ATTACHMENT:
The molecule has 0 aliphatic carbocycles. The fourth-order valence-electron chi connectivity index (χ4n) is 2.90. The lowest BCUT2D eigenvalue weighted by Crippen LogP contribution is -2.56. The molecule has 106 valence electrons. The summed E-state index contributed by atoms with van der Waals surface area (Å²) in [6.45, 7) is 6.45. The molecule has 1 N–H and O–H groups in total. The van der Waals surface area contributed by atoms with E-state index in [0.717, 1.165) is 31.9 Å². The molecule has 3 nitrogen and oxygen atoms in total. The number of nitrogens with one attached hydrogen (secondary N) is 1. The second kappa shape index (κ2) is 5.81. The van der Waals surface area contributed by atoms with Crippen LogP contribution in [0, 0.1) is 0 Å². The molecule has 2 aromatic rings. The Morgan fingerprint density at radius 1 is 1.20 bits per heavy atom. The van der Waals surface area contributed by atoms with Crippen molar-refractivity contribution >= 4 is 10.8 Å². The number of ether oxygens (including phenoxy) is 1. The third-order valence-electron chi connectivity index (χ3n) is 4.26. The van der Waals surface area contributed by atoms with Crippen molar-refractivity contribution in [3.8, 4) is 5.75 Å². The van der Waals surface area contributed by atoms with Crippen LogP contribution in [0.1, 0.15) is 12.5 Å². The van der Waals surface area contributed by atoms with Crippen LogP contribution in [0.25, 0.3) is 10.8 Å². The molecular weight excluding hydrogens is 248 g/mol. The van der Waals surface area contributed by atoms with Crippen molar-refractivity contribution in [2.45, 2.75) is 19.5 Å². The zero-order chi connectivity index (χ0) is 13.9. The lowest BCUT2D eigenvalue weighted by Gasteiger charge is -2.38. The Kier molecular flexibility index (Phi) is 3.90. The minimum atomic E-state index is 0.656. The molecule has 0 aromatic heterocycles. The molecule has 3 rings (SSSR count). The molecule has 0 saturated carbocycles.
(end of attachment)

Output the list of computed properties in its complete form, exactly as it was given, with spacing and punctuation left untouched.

The molecule has 0 aliphatic carbocycles. The fourth-order valence-electron chi connectivity index (χ4n) is 2.90. The lowest BCUT2D eigenvalue weighted by Crippen LogP contribution is -2.56. The molecule has 106 valence electrons. The summed E-state index contributed by atoms with van der Waals surface area (Å²) in [6.45, 7) is 6.45. The molecule has 1 N–H and O–H groups in total. The van der Waals surface area contributed by atoms with E-state index in [0.717, 1.165) is 31.9 Å². The molecule has 3 nitrogen and oxygen atoms in total. The number of nitrogens with one attached hydrogen (secondary N) is 1. The second kappa shape index (κ2) is 5.81. The van der Waals surface area contributed by atoms with Crippen LogP contribution in [0, 0.1) is 0 Å². The molecule has 2 aromatic rings. The Morgan fingerprint density at radius 1 is 1.20 bits per heavy atom. The van der Waals surface area contributed by atoms with Crippen molar-refractivity contribution >= 4 is 10.8 Å². The number of ether oxygens (including phenoxy) is 1. The third-order valence-electron chi connectivity index (χ3n) is 4.26. The van der Waals surface area contributed by atoms with Crippen molar-refractivity contribution in [3.8, 4) is 5.75 Å². The van der Waals surface area contributed by atoms with Crippen LogP contribution in [0.1, 0.15) is 12.5 Å². The van der Waals surface area contributed by atoms with Crippen LogP contribution in [0.25, 0.3) is 10.8 Å². The molecular weight excluding hydrogens is 248 g/mol. The van der Waals surface area contributed by atoms with Crippen molar-refractivity contribution in [2.45, 2.75) is 19.5 Å². The zero-order chi connectivity index (χ0) is 13.9. The lowest BCUT2D eigenvalue weighted by Gasteiger charge is -2.38. The Kier molecular flexibility index (Phi) is 3.90. The minimum atomic E-state index is 0.656. The molecule has 0 aromatic heterocycles. The molecule has 3 rings (SSSR count). The molecule has 0 saturated carbocycles.